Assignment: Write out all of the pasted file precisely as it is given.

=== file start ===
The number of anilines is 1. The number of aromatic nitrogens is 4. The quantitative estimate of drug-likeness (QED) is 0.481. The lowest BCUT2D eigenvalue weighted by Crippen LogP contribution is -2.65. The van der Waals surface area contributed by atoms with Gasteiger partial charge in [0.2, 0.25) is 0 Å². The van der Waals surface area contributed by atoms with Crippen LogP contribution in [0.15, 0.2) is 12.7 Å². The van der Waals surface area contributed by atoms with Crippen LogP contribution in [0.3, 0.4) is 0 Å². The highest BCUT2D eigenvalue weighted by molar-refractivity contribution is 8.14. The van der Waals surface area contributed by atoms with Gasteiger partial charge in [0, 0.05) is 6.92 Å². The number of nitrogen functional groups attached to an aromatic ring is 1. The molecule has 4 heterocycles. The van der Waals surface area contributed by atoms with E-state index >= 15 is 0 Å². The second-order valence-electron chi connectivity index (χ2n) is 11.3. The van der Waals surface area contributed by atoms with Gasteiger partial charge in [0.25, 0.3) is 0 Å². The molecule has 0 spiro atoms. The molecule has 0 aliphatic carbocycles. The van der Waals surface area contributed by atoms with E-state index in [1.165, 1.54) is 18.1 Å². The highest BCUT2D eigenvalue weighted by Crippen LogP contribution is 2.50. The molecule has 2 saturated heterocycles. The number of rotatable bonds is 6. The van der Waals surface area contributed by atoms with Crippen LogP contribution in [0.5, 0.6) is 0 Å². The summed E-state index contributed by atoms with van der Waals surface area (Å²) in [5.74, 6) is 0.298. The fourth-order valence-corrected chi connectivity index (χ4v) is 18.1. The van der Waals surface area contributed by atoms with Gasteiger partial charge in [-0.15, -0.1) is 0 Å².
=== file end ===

The number of anilines is 1. The number of aromatic nitrogens is 4. The quantitative estimate of drug-likeness (QED) is 0.481. The lowest BCUT2D eigenvalue weighted by Crippen LogP contribution is -2.65. The van der Waals surface area contributed by atoms with Gasteiger partial charge in [0.2, 0.25) is 0 Å². The van der Waals surface area contributed by atoms with Crippen LogP contribution in [0.15, 0.2) is 12.7 Å². The van der Waals surface area contributed by atoms with Crippen LogP contribution in [0.3, 0.4) is 0 Å². The highest BCUT2D eigenvalue weighted by molar-refractivity contribution is 8.14. The van der Waals surface area contributed by atoms with Gasteiger partial charge in [0, 0.05) is 6.92 Å². The number of nitrogen functional groups attached to an aromatic ring is 1. The molecule has 4 heterocycles. The van der Waals surface area contributed by atoms with E-state index >= 15 is 0 Å². The second-order valence-electron chi connectivity index (χ2n) is 11.3. The van der Waals surface area contributed by atoms with Gasteiger partial charge in [0.25, 0.3) is 0 Å². The molecule has 0 spiro atoms. The molecule has 0 aliphatic carbocycles. The van der Waals surface area contributed by atoms with E-state index in [1.165, 1.54) is 18.1 Å². The highest BCUT2D eigenvalue weighted by Crippen LogP contribution is 2.50. The molecule has 2 saturated heterocycles. The number of rotatable bonds is 6. The van der Waals surface area contributed by atoms with Crippen LogP contribution in [0.5, 0.6) is 0 Å². The summed E-state index contributed by atoms with van der Waals surface area (Å²) in [5.74, 6) is 0.298. The fourth-order valence-corrected chi connectivity index (χ4v) is 18.1. The van der Waals surface area contributed by atoms with Gasteiger partial charge in [-0.15, -0.1) is 0 Å².